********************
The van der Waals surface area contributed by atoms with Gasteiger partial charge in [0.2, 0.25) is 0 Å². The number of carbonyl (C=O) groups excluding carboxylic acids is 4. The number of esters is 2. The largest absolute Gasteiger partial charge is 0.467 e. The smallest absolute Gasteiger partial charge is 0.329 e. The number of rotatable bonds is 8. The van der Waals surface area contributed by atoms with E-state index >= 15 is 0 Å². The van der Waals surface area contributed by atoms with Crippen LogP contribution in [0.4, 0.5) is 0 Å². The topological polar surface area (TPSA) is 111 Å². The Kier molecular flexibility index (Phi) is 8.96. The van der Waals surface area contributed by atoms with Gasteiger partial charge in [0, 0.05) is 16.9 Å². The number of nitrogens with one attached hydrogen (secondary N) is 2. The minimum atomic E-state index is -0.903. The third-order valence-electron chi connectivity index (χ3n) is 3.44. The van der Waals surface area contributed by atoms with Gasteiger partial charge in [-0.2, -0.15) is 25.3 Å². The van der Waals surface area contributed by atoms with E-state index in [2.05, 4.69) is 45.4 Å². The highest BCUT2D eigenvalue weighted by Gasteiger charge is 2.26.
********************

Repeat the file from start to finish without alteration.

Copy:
The van der Waals surface area contributed by atoms with Gasteiger partial charge in [0.2, 0.25) is 0 Å². The number of carbonyl (C=O) groups excluding carboxylic acids is 4. The number of esters is 2. The largest absolute Gasteiger partial charge is 0.467 e. The smallest absolute Gasteiger partial charge is 0.329 e. The number of rotatable bonds is 8. The van der Waals surface area contributed by atoms with E-state index >= 15 is 0 Å². The van der Waals surface area contributed by atoms with Crippen LogP contribution in [0.4, 0.5) is 0 Å². The topological polar surface area (TPSA) is 111 Å². The Kier molecular flexibility index (Phi) is 8.96. The van der Waals surface area contributed by atoms with Gasteiger partial charge in [0, 0.05) is 16.9 Å². The number of nitrogens with one attached hydrogen (secondary N) is 2. The minimum atomic E-state index is -0.903. The third-order valence-electron chi connectivity index (χ3n) is 3.44. The van der Waals surface area contributed by atoms with Gasteiger partial charge in [-0.2, -0.15) is 25.3 Å². The van der Waals surface area contributed by atoms with E-state index in [2.05, 4.69) is 45.4 Å². The highest BCUT2D eigenvalue weighted by Gasteiger charge is 2.26.